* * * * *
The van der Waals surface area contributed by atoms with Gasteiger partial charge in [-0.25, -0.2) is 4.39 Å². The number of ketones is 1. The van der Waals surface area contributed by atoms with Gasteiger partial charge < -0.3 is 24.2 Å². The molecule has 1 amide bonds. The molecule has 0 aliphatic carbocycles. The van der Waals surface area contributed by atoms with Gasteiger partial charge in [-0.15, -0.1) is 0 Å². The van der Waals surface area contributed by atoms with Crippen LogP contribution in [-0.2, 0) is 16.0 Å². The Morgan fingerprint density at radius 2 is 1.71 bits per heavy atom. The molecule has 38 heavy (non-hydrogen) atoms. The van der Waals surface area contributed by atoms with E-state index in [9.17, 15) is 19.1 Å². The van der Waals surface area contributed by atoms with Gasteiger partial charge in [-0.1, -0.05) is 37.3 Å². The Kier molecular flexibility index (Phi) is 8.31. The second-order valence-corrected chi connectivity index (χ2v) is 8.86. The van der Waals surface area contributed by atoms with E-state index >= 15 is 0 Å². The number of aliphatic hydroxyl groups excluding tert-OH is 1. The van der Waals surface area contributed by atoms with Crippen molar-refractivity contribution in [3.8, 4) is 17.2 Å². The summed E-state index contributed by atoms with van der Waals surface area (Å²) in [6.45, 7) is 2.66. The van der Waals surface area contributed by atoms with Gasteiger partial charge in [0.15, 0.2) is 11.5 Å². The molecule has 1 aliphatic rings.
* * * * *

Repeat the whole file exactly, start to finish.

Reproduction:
The van der Waals surface area contributed by atoms with Gasteiger partial charge in [-0.25, -0.2) is 4.39 Å². The number of ketones is 1. The van der Waals surface area contributed by atoms with Gasteiger partial charge < -0.3 is 24.2 Å². The molecule has 1 amide bonds. The molecule has 0 aliphatic carbocycles. The van der Waals surface area contributed by atoms with Gasteiger partial charge in [-0.15, -0.1) is 0 Å². The van der Waals surface area contributed by atoms with Crippen LogP contribution in [-0.2, 0) is 16.0 Å². The Morgan fingerprint density at radius 2 is 1.71 bits per heavy atom. The molecule has 38 heavy (non-hydrogen) atoms. The van der Waals surface area contributed by atoms with E-state index in [9.17, 15) is 19.1 Å². The van der Waals surface area contributed by atoms with Gasteiger partial charge in [-0.1, -0.05) is 37.3 Å². The Kier molecular flexibility index (Phi) is 8.31. The second-order valence-corrected chi connectivity index (χ2v) is 8.86. The van der Waals surface area contributed by atoms with E-state index >= 15 is 0 Å². The number of aliphatic hydroxyl groups excluding tert-OH is 1. The van der Waals surface area contributed by atoms with Crippen molar-refractivity contribution in [3.8, 4) is 17.2 Å². The summed E-state index contributed by atoms with van der Waals surface area (Å²) in [6.45, 7) is 2.66. The van der Waals surface area contributed by atoms with Gasteiger partial charge in [0.15, 0.2) is 11.5 Å². The molecule has 1 aliphatic rings.